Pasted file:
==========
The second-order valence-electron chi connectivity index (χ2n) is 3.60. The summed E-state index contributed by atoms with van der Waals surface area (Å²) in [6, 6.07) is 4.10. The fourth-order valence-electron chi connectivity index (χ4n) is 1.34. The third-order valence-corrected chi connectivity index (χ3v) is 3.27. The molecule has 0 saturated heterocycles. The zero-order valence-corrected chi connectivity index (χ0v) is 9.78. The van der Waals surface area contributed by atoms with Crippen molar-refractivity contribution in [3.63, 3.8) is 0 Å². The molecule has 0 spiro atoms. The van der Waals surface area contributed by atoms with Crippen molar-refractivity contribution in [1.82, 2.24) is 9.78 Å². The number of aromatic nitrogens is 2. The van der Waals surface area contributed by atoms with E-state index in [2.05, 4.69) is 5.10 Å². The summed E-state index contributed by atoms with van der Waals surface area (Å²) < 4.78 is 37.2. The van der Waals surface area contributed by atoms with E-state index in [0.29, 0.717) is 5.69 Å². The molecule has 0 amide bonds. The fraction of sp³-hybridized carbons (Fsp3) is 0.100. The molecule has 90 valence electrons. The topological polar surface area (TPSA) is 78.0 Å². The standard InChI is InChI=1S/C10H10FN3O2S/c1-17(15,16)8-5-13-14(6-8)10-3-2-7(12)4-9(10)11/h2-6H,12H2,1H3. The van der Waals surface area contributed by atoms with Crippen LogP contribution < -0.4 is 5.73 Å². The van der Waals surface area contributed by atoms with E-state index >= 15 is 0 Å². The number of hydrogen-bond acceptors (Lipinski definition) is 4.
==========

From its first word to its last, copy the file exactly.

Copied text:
The second-order valence-electron chi connectivity index (χ2n) is 3.60. The summed E-state index contributed by atoms with van der Waals surface area (Å²) in [6, 6.07) is 4.10. The fourth-order valence-electron chi connectivity index (χ4n) is 1.34. The third-order valence-corrected chi connectivity index (χ3v) is 3.27. The molecule has 0 saturated heterocycles. The zero-order valence-corrected chi connectivity index (χ0v) is 9.78. The van der Waals surface area contributed by atoms with Crippen molar-refractivity contribution in [3.63, 3.8) is 0 Å². The molecule has 0 spiro atoms. The van der Waals surface area contributed by atoms with Crippen molar-refractivity contribution in [1.82, 2.24) is 9.78 Å². The number of aromatic nitrogens is 2. The van der Waals surface area contributed by atoms with E-state index in [2.05, 4.69) is 5.10 Å². The summed E-state index contributed by atoms with van der Waals surface area (Å²) < 4.78 is 37.2. The van der Waals surface area contributed by atoms with E-state index in [0.29, 0.717) is 5.69 Å². The molecule has 0 amide bonds. The fraction of sp³-hybridized carbons (Fsp3) is 0.100. The molecule has 90 valence electrons. The topological polar surface area (TPSA) is 78.0 Å². The standard InChI is InChI=1S/C10H10FN3O2S/c1-17(15,16)8-5-13-14(6-8)10-3-2-7(12)4-9(10)11/h2-6H,12H2,1H3. The van der Waals surface area contributed by atoms with Crippen LogP contribution < -0.4 is 5.73 Å². The van der Waals surface area contributed by atoms with E-state index >= 15 is 0 Å². The number of hydrogen-bond acceptors (Lipinski definition) is 4.